Six steps to getting eczema under control

Dr Unnati Desai

Struggling with eczema? Dr Unnati Desai gives you some tips of keeping it under control.

Eczema, otherwise known as Dermatitis, is a common skin condition affecting 1 in 5 people. It can come on suddenly (acute eczema) or be chronic (longstanding). Many people have it from childhood, and some may grow out of it, but in others it can persist much longer.

The severity, the areas on the body it affects and triggers that cause it can vary from person to person, but also in one individual.

It causes a patch of skin to become red, itchy and inflamed, but also the skin becomes drier.

Triggers are numerous and include dry skin, allergic reaction to things that come in contact with the skin, atopy (a generally increased sensitivity to normal environmental substances), injury, yeast infection, sweat, dry environment and stress.

Getting rid of eczema can be difficult as it will often flare up, so finding ways to manage it is important, and there are a few basic principles to managing eczema that can help.

  1. Keep the skin as hydrated as possible by:
  • Having quick showers rather than hot long baths.
  • Using a soap substitute instead of a shower gel, as these will cleanse the skin without stripping it of its natural oils.
  • Using a good emollient (medical grade moisturiser without fragrances and too many chemicals in the ingredients). The best emollient is the one that you’re happy to use and there is a variety to choose from. Some are light weight and others are greasier- and obviously the more greasy the emollient, the better protection it gives the skin – but they may not always be a practical choice. One way to handle this is to use a creamy one in the morning on your way into work, a lighter one while at work and a greasy one overnight. Finding the right one to suit your skin may be a case of trial and error as even emollients can contain ingredients that do not suit everyone.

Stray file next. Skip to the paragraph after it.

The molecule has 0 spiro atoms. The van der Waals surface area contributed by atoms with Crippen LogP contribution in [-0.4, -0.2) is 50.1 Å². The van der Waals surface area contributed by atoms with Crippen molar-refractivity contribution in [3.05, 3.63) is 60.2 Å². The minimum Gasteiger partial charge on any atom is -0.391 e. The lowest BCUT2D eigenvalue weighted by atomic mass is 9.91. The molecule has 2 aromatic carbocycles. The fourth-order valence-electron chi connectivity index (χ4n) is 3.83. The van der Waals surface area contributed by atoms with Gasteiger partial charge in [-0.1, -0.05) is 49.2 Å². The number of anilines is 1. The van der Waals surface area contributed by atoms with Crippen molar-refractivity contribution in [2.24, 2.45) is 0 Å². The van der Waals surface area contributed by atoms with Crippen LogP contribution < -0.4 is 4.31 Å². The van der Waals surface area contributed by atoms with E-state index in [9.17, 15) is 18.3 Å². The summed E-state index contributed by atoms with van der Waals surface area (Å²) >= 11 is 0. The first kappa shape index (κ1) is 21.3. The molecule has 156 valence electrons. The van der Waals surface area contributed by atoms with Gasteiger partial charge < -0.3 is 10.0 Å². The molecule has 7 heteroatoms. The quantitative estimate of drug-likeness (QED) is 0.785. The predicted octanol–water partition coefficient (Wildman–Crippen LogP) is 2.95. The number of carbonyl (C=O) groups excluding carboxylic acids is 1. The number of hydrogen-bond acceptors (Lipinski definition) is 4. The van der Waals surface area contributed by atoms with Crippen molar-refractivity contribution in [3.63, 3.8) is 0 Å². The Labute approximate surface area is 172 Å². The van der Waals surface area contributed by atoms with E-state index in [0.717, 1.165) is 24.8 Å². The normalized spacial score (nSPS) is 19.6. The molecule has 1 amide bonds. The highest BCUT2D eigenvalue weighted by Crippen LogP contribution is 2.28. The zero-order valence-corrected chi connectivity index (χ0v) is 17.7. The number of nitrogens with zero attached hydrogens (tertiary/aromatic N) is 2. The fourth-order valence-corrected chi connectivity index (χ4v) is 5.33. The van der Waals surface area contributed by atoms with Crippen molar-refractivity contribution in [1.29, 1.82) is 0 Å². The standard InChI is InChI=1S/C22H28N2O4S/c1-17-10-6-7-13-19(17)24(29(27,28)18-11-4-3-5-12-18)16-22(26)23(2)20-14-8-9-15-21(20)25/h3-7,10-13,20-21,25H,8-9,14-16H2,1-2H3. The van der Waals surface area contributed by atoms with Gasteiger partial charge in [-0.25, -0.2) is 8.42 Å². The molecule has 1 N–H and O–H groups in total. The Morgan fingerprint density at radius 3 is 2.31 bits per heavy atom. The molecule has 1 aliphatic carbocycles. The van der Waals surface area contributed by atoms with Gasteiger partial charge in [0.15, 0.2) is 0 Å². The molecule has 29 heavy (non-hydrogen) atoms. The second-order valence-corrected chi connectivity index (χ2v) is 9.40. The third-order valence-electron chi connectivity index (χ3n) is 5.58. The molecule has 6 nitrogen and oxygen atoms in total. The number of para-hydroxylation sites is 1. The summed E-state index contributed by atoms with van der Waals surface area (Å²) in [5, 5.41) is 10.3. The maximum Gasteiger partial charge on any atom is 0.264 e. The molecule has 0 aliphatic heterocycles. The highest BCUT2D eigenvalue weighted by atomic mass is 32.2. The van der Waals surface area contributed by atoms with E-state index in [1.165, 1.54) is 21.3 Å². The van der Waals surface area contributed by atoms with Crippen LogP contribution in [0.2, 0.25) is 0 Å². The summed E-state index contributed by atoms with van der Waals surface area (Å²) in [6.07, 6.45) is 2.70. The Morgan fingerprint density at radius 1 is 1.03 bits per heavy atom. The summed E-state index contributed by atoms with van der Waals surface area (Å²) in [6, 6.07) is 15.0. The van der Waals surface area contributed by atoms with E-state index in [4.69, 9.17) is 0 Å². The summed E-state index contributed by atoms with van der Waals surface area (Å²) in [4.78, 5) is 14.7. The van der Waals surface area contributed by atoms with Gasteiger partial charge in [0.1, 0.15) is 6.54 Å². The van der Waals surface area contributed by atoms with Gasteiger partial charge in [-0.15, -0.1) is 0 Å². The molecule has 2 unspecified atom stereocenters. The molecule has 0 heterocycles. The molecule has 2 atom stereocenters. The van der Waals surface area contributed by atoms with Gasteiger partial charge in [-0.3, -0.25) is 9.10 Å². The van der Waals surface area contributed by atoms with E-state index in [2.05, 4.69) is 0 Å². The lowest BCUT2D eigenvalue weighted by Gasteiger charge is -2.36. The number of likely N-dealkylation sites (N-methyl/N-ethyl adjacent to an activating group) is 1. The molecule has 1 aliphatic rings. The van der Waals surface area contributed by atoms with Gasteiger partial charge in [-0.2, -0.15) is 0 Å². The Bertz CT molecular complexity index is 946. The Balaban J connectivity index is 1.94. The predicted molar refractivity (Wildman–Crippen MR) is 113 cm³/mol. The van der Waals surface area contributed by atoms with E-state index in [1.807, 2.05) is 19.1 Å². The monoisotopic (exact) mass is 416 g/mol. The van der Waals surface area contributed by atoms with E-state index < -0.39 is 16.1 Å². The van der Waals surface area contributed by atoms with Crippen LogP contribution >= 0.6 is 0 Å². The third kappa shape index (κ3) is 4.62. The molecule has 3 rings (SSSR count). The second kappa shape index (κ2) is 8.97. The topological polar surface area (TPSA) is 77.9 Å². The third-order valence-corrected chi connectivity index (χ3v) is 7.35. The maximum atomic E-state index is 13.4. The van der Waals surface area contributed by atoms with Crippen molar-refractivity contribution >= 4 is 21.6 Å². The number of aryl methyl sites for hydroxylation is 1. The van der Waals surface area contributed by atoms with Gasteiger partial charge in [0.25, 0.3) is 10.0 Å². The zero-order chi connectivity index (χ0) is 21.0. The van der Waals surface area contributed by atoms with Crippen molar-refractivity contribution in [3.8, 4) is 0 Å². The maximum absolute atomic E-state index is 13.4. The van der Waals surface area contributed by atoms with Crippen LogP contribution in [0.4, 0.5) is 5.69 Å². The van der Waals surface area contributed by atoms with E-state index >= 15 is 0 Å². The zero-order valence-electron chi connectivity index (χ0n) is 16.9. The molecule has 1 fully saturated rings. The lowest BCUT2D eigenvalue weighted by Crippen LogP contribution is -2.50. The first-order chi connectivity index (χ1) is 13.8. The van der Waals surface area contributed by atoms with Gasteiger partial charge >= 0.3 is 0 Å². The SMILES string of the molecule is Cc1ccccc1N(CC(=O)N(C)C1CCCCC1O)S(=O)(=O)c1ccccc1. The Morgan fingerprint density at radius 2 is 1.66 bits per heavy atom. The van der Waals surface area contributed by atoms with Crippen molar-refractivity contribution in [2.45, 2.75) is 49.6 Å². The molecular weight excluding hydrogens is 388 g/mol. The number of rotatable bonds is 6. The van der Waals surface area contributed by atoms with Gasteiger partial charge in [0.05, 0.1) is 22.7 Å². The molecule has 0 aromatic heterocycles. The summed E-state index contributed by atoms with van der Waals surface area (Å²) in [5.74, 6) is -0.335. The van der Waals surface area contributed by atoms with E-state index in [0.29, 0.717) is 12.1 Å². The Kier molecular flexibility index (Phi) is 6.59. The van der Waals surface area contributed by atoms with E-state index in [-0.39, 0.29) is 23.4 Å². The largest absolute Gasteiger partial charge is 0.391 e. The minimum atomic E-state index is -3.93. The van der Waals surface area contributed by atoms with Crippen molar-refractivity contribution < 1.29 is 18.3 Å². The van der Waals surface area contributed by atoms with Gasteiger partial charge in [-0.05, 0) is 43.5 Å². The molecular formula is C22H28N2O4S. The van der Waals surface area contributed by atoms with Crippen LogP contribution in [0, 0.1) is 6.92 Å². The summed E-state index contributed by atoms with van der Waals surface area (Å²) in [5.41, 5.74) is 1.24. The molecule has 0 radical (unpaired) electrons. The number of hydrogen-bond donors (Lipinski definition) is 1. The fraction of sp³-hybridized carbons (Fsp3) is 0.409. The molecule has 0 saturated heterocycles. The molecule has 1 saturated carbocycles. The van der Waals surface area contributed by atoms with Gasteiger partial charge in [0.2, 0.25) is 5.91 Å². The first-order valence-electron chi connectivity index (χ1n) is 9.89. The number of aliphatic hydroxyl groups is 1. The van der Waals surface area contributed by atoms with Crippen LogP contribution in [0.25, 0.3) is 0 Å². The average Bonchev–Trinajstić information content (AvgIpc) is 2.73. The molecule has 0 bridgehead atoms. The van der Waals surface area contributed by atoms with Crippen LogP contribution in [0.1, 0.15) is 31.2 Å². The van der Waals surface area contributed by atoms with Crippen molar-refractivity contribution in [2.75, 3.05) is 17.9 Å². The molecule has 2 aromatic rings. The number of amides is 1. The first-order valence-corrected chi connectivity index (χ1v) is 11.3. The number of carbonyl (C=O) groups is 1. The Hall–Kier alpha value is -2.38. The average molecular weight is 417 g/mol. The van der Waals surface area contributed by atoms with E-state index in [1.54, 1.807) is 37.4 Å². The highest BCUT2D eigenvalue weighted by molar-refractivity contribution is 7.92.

• Keep the environment humid. This is especially important in winter when the central heating dries out the air. An effective way of doing this a home is to place a bowl of water above the radiator, so as the water evaporates with the heat, it will humidify the air.

2. Remove any sweat from the skin as sweat can act as an irritant to some people, especially in the folds where it can trigger eczema. Rinsing off after exercise, including swimming, and moisturising straight away can help.

3. Avoid any triggers that obviously aggravate the skin. These can include certain foods, jewellery or cosmetic products.

4. Wear non-irritating natural fabrics such as cotton or silk which are smooth and will not cause friction on the skin. Clothes should also be loose fitting to minimise irritation.

5. Try to not scratch, as this will only make the inflammation worse. Keeping nails short can help minimise trauma to the skin. Sleeping in long sleeves/ legged clothing at night can also help. Sometimes a sedating antihistamine, such as Piriton, can be useful overnight to minimise scratching in the sleep.

6. Steroid creams are useful when the skin is inflamed, itchy and red. These creams come in different strengths, but there are milder steroid creams that are available over-the-counter from all pharmacies. Steroid creams should be used with caution and only a thin layer is ever needed or two times a day.

Remember that eczema can become infected as the skin’s ability to protect itself is compromised with active eczema. It can also be difficult to get under control and to treat. Management is the key.

Remember, if you have any skin concerns, see your GP.

You can find Dr Unnati here.

You can find out more about eczema here.

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